The dolphins all went on their way, and we had noticed that it was getting late. As we were heading back for home, a guest had noticed a dolphin swimming near the bow! Soon that dolphin was joined by another, and another, until we had six dolphins riding the bow wake! This was a different group of dolphins than the one we had seen earlier in the trip. This group was comprised of only sub-adult and adult dolphins. Because it was getting late, Captain Al told us all to quickly get ready while Captain Audley tried to position the boat so that we would be able to get a glimpse of the dolphins underwater. However, these dolphins were probably just bidding us a good night, and had departed just as quickly as they had arrived. It was still a mesmerizing experience to watch them swim so elegantly with the bow - it's a sight that will never grow old! We continued home and we all arrived back on shore with huge smiles.

We can't wait to see which dolphins we'll see next time!

Until then,
Salma, Nicole & Kel

Monday was a long, full day out at sea for DCP! We started off by hopping aboard with Bimini Adventures and the international guests for a snorkel tripBIM13_T31_SpeedyLookALike and lunch on the ocean. The sun was shining and the water was a refreshing relief from the heat and so everyone took advantage of our stop and cooled off near the reef. After our water time, we were all back on board for some lunch before we began our search for dolphins.

Our search for dolphins was quite a long one. We were even heading for home right before we saw a young spotted dolphin jump right in front of our bow! Everyone's sun-worn spirits were instantly lifted! From the boat we observed a group of 9 individuals. While Nicole & Salma took notes, Kel headed to the bow to see which dolphins were present. Kel didn’t recognize many, which surprised her; but, it’s possible that one was hard to recognize because it was Finn (#09)! Unfortunately, the sighting of Finn cannot be confirmed, but we’ll be extra diligent about keeping our eyes for her now. Finn has not been seen in several years, which means a re-sight would be very exciting, but difficult because she will have developed many new spots since she was last seen. Surface notes completed, it was time to try for underwater observations. As soon as we entered the water we saw a couple of playful dolphins under the bow. The dolphins zipped in and out from the area in which we were swimming. The captains did a slow, steady loop around us and the guests and sure enough they had two dolphins riding the bow! It was a mesmerizing sight to see underwater! The dolphins already make swimming look effortless, however when they were zig-zagging with the bow, it was as if they were flying! Once the dolphins saw us, they came swimming over to investigate us and swam in and out of the group. We even saw a young dolphin, pictured here, that had a spot on his belly that looked a lot like Speedy's mark! Tricky dolphins trying to confuse us!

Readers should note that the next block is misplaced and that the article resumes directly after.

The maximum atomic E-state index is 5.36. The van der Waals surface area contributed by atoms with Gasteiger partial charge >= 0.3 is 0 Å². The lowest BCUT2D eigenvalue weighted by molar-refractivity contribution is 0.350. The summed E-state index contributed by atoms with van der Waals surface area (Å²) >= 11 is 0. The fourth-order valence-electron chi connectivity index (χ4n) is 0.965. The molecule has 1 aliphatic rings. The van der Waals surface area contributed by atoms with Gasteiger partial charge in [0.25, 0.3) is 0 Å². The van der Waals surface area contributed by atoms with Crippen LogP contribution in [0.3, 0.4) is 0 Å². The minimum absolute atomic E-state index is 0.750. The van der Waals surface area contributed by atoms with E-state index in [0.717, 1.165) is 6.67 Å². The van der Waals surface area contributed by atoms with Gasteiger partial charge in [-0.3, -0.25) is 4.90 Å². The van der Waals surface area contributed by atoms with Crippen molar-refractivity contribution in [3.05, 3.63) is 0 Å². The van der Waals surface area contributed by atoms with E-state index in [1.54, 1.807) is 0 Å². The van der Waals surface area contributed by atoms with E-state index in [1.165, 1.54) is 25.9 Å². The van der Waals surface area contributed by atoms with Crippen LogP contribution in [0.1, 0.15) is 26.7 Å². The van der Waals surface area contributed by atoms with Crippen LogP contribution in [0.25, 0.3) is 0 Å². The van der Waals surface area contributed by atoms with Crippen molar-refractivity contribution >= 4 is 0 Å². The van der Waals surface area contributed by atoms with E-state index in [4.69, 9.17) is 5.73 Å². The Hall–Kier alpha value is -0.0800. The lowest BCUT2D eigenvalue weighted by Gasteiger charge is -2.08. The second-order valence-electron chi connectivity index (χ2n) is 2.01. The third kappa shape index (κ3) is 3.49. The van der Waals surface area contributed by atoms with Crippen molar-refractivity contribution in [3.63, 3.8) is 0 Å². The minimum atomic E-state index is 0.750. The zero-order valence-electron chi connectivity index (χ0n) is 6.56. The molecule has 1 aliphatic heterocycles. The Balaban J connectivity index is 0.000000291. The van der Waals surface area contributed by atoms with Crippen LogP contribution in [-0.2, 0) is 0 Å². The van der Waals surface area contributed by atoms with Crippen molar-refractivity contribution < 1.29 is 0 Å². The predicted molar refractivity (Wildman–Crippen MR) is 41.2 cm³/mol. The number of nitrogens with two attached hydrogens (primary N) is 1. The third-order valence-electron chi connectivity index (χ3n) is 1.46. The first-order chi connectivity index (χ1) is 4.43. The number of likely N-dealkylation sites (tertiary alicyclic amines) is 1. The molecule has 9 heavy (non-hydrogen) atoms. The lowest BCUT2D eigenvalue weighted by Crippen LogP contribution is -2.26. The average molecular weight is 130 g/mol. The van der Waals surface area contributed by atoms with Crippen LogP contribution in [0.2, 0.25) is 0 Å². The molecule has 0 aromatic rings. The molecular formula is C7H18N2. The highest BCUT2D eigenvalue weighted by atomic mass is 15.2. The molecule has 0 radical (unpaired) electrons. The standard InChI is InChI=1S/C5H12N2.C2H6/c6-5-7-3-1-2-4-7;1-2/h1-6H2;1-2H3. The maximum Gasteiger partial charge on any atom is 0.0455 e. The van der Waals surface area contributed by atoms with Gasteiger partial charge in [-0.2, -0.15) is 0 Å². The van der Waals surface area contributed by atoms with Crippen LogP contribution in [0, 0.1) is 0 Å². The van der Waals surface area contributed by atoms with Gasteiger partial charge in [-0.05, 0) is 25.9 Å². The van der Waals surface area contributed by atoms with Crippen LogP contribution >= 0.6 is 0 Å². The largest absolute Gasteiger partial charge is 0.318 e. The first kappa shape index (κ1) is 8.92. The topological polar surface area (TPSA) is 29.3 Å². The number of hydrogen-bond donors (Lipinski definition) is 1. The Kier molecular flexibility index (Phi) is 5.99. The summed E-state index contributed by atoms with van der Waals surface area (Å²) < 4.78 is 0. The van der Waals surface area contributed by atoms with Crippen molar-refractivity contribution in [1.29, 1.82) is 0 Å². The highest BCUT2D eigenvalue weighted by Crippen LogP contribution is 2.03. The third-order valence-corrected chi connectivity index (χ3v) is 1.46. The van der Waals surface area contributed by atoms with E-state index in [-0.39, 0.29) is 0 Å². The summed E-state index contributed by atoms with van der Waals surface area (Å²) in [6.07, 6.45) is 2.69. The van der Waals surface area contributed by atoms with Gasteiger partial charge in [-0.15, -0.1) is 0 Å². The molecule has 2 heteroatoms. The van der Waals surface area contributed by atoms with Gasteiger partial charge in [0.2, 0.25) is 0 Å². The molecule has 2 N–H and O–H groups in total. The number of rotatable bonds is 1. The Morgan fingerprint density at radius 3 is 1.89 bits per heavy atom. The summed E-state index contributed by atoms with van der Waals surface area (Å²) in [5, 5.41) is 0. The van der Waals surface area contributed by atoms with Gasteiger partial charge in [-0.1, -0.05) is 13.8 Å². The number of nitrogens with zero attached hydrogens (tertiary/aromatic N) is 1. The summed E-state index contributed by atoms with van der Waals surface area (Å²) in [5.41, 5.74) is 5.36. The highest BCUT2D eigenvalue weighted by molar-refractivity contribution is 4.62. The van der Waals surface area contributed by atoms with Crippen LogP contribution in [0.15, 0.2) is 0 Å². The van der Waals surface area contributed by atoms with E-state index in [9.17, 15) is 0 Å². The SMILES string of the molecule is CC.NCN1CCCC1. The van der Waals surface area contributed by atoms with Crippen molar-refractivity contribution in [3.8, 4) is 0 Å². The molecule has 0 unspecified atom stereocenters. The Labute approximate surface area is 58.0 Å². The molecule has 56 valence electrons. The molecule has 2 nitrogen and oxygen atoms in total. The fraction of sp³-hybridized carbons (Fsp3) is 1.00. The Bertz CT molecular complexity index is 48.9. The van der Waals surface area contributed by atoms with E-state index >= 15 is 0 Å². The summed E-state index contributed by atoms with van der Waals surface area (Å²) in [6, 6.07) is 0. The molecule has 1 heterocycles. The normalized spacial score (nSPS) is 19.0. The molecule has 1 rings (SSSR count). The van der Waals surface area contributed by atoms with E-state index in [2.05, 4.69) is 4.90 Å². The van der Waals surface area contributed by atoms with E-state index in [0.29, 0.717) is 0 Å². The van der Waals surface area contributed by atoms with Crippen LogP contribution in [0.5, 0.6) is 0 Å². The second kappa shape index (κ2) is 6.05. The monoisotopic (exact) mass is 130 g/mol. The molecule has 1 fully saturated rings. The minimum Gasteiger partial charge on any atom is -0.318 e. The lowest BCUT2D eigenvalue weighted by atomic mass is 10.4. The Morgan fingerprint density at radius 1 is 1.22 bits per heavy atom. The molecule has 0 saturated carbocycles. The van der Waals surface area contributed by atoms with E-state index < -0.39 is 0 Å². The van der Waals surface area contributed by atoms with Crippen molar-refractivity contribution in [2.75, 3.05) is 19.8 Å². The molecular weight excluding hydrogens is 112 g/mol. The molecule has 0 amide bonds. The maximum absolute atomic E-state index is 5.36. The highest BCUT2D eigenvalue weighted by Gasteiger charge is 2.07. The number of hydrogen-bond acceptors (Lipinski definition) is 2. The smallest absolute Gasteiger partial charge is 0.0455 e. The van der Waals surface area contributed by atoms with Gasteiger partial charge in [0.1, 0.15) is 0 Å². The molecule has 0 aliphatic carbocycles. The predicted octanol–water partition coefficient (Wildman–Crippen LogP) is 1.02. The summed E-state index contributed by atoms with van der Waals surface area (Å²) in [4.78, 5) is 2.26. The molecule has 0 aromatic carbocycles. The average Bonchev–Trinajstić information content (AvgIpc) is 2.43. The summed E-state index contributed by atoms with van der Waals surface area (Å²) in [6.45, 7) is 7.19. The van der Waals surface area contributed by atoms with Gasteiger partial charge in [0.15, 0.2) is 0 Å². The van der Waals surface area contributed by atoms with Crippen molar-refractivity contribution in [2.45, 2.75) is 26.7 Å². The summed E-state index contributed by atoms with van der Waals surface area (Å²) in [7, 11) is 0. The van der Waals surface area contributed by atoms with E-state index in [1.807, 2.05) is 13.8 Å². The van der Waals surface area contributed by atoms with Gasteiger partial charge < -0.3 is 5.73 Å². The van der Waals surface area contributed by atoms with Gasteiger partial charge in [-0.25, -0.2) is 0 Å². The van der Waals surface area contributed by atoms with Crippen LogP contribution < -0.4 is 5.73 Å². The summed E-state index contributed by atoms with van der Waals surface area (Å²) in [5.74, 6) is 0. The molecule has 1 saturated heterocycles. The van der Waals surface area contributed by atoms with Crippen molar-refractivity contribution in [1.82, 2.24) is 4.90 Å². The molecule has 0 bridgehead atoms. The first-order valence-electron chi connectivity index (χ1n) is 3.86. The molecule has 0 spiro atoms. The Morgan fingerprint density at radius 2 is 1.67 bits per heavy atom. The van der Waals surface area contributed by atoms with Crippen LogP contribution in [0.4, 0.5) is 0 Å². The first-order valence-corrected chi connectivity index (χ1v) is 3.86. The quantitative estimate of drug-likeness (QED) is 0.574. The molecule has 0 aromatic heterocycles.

After the young dolphins had their fill of looking at us, they swam off a bit and began playing with each other. One dolphin was on its back and was enjoying a belly rub from one of its friends! After we
couldn't see dolphins underwater anymore, we jumped back on board. We were still able to observe a few more dolphins on the bow. Soon after, we continued our course back home.

Monday was a great, sunny day! The interns are really enjoying their time here in Bimini and love seeing the dolphins whenever they are able!

Until next time,
Salma, Nicole & Kel